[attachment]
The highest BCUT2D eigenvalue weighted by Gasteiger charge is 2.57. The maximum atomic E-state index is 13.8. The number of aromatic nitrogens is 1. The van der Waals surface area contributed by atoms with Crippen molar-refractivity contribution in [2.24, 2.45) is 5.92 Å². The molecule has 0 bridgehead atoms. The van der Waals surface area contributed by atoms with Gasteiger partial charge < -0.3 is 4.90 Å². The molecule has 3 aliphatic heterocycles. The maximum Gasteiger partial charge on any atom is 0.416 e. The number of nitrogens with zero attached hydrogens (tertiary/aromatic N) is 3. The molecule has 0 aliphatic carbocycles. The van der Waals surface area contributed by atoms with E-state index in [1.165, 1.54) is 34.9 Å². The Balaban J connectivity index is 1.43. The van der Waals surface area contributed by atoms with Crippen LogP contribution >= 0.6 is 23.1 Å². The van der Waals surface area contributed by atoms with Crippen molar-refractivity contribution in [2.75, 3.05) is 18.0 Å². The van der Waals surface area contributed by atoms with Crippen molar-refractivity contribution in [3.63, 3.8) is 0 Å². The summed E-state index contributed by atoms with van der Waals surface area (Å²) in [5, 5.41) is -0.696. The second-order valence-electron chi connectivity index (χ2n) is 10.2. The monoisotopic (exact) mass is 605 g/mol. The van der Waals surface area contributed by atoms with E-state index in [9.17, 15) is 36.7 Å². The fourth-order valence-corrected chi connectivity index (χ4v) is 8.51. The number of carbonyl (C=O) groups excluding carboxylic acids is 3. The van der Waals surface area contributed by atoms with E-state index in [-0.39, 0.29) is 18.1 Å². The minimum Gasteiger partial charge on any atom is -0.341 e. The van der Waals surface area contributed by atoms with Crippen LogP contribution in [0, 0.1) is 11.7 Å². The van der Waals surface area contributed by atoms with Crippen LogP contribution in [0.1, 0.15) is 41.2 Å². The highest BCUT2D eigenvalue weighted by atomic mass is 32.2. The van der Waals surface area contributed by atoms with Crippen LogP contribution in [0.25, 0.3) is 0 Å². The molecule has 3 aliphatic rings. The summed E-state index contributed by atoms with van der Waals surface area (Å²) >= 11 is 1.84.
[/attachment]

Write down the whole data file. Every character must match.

The highest BCUT2D eigenvalue weighted by Gasteiger charge is 2.57. The maximum atomic E-state index is 13.8. The number of aromatic nitrogens is 1. The van der Waals surface area contributed by atoms with Crippen molar-refractivity contribution in [2.24, 2.45) is 5.92 Å². The molecule has 0 bridgehead atoms. The van der Waals surface area contributed by atoms with Gasteiger partial charge < -0.3 is 4.90 Å². The molecule has 3 aliphatic heterocycles. The maximum Gasteiger partial charge on any atom is 0.416 e. The number of nitrogens with zero attached hydrogens (tertiary/aromatic N) is 3. The molecule has 0 aliphatic carbocycles. The van der Waals surface area contributed by atoms with E-state index in [1.165, 1.54) is 34.9 Å². The Balaban J connectivity index is 1.43. The van der Waals surface area contributed by atoms with Crippen LogP contribution >= 0.6 is 23.1 Å². The van der Waals surface area contributed by atoms with Crippen molar-refractivity contribution in [2.75, 3.05) is 18.0 Å². The van der Waals surface area contributed by atoms with Crippen molar-refractivity contribution in [3.63, 3.8) is 0 Å². The summed E-state index contributed by atoms with van der Waals surface area (Å²) in [5, 5.41) is -0.696. The second-order valence-electron chi connectivity index (χ2n) is 10.2. The monoisotopic (exact) mass is 605 g/mol. The van der Waals surface area contributed by atoms with E-state index in [9.17, 15) is 36.7 Å². The fourth-order valence-corrected chi connectivity index (χ4v) is 8.51. The number of carbonyl (C=O) groups excluding carboxylic acids is 3. The van der Waals surface area contributed by atoms with E-state index in [-0.39, 0.29) is 18.1 Å². The minimum Gasteiger partial charge on any atom is -0.341 e. The van der Waals surface area contributed by atoms with Crippen LogP contribution in [0, 0.1) is 11.7 Å². The van der Waals surface area contributed by atoms with Crippen LogP contribution in [0.1, 0.15) is 41.2 Å². The highest BCUT2D eigenvalue weighted by atomic mass is 32.2. The van der Waals surface area contributed by atoms with Crippen LogP contribution in [0.25, 0.3) is 0 Å². The molecule has 3 aliphatic rings. The summed E-state index contributed by atoms with van der Waals surface area (Å²) >= 11 is 1.84.